Early on, plein air pioneers in Europe broke new ground, among them great painters like Constable, Corot, and later,
Monet and friends. In America, the plein air movement continued, with painters like Weir, Robinson, Redfeld, Metcalf, and Hassam, who brought the movement to the East Coast (though the Hudson River School painters did some painting on location.) Later, painters like Wach- tel, Clark, Rose, Bischo , Payne, Wendt, and Redmond created a movement in the West.

Sadly, plein air painting went somewhat dormant, and few continued to paint outdoors in America. It wasn’t until decades later that a new set of pioneers starting going back outdoors.

When I came on the scene in 2004, instead of a handful of plein air painters, there were proba- bly a couple of hundred or so, and, thanks to those new pioneers, a movement started to grow. It was about that time that I launched PleinAir magazine. But the movement wasn’t big enough, and the magazine ultimately had to be closed. Galleries told me there was no interest in plein air painting, and potential advertisers told me they didn’t care about reaching plein air painters — there simply weren’t enough of them.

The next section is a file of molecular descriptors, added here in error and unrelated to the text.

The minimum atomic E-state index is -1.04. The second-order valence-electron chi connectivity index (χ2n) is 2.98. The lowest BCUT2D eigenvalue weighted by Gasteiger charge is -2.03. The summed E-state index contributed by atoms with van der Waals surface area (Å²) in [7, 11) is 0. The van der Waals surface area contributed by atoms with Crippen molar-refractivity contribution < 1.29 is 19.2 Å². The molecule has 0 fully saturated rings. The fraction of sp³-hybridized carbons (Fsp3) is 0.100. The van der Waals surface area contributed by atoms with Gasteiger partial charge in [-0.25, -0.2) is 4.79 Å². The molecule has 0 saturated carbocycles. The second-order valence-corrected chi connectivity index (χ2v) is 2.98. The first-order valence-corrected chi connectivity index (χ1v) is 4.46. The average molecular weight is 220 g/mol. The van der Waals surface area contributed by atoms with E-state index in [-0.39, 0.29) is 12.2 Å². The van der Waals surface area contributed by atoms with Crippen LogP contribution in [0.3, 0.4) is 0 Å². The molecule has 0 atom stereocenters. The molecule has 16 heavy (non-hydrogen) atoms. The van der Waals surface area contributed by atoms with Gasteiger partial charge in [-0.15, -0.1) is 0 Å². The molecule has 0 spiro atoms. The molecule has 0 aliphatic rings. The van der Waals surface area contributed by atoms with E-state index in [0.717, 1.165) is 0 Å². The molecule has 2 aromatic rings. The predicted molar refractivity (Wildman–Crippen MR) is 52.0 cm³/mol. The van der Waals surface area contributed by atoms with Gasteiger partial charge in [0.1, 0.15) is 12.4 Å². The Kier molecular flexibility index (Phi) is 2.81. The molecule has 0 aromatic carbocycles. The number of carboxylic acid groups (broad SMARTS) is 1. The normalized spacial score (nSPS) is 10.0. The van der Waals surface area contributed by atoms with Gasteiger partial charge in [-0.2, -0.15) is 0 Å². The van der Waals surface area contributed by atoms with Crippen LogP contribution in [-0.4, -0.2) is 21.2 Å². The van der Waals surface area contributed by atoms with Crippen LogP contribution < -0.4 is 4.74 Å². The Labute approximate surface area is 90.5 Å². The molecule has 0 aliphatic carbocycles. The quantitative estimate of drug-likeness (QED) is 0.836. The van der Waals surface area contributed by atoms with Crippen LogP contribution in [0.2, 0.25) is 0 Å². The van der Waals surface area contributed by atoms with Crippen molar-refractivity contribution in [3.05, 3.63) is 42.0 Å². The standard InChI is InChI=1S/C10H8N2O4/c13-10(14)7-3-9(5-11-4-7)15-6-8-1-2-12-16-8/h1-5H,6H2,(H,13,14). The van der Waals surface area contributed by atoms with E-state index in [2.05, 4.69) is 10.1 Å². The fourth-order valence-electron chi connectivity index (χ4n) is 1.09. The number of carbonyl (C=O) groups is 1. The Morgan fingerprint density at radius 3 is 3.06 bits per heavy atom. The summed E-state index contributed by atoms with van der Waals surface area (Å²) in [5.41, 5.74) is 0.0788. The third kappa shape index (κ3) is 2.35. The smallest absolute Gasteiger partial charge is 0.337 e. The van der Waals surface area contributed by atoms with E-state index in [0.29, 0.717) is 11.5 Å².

This is an excerpt from “The Movement That Is Changing The Art World“. Find the full article in the November / December 2016 Edition of PleinAir Magazine.

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